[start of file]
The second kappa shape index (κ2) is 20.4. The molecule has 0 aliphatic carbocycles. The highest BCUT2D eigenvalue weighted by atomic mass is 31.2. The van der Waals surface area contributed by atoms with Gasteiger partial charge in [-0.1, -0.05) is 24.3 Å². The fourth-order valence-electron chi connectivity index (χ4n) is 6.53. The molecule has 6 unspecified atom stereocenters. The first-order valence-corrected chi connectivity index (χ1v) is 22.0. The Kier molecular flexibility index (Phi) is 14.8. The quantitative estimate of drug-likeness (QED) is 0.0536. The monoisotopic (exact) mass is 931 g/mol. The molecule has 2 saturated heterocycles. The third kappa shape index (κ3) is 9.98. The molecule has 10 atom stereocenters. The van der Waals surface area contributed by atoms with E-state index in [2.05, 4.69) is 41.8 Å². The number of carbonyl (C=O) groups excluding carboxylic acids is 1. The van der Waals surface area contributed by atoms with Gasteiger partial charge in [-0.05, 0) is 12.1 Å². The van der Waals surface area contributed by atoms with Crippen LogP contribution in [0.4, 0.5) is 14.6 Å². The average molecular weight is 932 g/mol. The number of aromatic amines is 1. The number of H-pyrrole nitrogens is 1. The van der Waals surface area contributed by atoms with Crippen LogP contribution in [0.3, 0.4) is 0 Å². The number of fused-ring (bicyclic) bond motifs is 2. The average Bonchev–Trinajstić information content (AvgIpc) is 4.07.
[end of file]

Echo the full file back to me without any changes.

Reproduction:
The second kappa shape index (κ2) is 20.4. The molecule has 0 aliphatic carbocycles. The highest BCUT2D eigenvalue weighted by atomic mass is 31.2. The van der Waals surface area contributed by atoms with Gasteiger partial charge in [-0.1, -0.05) is 24.3 Å². The fourth-order valence-electron chi connectivity index (χ4n) is 6.53. The molecule has 6 unspecified atom stereocenters. The first-order valence-corrected chi connectivity index (χ1v) is 22.0. The Kier molecular flexibility index (Phi) is 14.8. The quantitative estimate of drug-likeness (QED) is 0.0536. The monoisotopic (exact) mass is 931 g/mol. The molecule has 2 saturated heterocycles. The third kappa shape index (κ3) is 9.98. The molecule has 10 atom stereocenters. The van der Waals surface area contributed by atoms with E-state index in [2.05, 4.69) is 41.8 Å². The number of carbonyl (C=O) groups excluding carboxylic acids is 1. The van der Waals surface area contributed by atoms with Gasteiger partial charge in [-0.05, 0) is 12.1 Å². The van der Waals surface area contributed by atoms with Crippen LogP contribution in [0.4, 0.5) is 14.6 Å². The average molecular weight is 932 g/mol. The number of aromatic amines is 1. The number of H-pyrrole nitrogens is 1. The van der Waals surface area contributed by atoms with Crippen LogP contribution in [0.3, 0.4) is 0 Å². The number of fused-ring (bicyclic) bond motifs is 2. The average Bonchev–Trinajstić information content (AvgIpc) is 4.07.